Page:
Cast: Woody Allen (Alvy Singer), Diane Keaton (Annie Hall), Tony Roberts (Rob), Carol Kane (Allison), Paul Simon (Tony Lacey), Shelley Duvall (Pam)
Director: Woody Allen
My rating: 9.0 / 10
Comedian Alvy Singer (Woody Allen) examines the rise and fall of his relationship with struggling nightclub singer Annie Hall (Diane Keaton).
What’s to Like
The fast paced dialogue, the constantly switching tones of the movie (fourth wall breaks, imagined conversations, and animation), the comedy, the intelligence of the characters, the self awareness of the movie.
What’s not to Like
This is a very good movie with Woody Allen (Alvy Singer) at his crazy neurotic and wisecracking best. The story is told in retrospective after Alvy has broken up with Annie Hall (Dianne Keaton). Annie Hall is petty, smart, a little bit of a scatter brain, who has great affection for Alvy and eventual exasperation.
Alvy Singer turns every relived experience in life into a running commentary of life, he appears to live in order to talk about living and is fascinated with death. He has been in therapy for 16 years and pushes Annie into it was well which eventually leads to a diminished sex life and breakup. In fact many of the things Alvy pushes Annie into leads to problems down the line including her further education (affair with a professor) and singing career (Annie moves to Los Angeles).
There are many different tones and styles to this movie, for example at one point Alvy interprets a fellow movie goer about his views of filmmakers and then stops the movie to bring in a film director to say the views on his work are totally wrong!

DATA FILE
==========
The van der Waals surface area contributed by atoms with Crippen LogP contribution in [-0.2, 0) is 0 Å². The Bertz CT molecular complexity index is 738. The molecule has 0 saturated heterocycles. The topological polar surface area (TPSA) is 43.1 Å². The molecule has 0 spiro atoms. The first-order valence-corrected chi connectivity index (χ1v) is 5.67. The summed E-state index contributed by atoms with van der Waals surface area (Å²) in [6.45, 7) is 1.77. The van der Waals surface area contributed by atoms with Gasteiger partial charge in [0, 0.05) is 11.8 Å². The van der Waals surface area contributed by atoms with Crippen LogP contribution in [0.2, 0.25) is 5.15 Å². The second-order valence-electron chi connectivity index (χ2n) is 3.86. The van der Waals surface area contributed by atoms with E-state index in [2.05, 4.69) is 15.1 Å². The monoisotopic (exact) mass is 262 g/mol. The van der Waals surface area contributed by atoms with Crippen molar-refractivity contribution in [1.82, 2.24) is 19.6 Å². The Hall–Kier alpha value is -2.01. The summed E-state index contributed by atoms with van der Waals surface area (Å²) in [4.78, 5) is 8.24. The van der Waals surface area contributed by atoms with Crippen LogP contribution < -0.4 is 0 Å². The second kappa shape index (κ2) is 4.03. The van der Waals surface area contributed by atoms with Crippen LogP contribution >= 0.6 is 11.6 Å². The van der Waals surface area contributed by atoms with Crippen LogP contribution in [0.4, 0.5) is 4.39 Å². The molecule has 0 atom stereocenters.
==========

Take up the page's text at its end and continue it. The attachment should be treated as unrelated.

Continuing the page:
You just never know what is going to happen in each scene, is it played for jokes, does it have a fourth wall break, does it have an out of body evidence (Annie when she is bored during sex), or will it feature an exaggerated flashback or the play of the experience Alvy creates inside the film or kids speaking as adults (during Alvy flashback to his early school days)?
I loved a chat Alvy and Annie have on a rooftop on the first day when they met when subtitles come up with what they are actually thinking instead of what they are saying. In fact several times you see this attempt at internal thoughts exposing how differently both a thinking about the other, for example Alvy thinking Annie doesn’t think he is smart and Annie thinking Alvy thinks she isn’t smart enough for him!
All my life I had heard about Annie Hall being a great film and I had seen some of Woody Allen’s work but had never gotten around to seeing this movie until now and I ended up thoroughly enjoying the experience. I can now connect Allen’s later New York films to this one being the beginning of his NYC love affair.
- Best Picture – winner
- Best Actress (Diane Keaton) – winner
- Best Director (Woody Allen) – winner
- Best Original Screenplay – winner
- Best Actor (Woody Allen) – nominee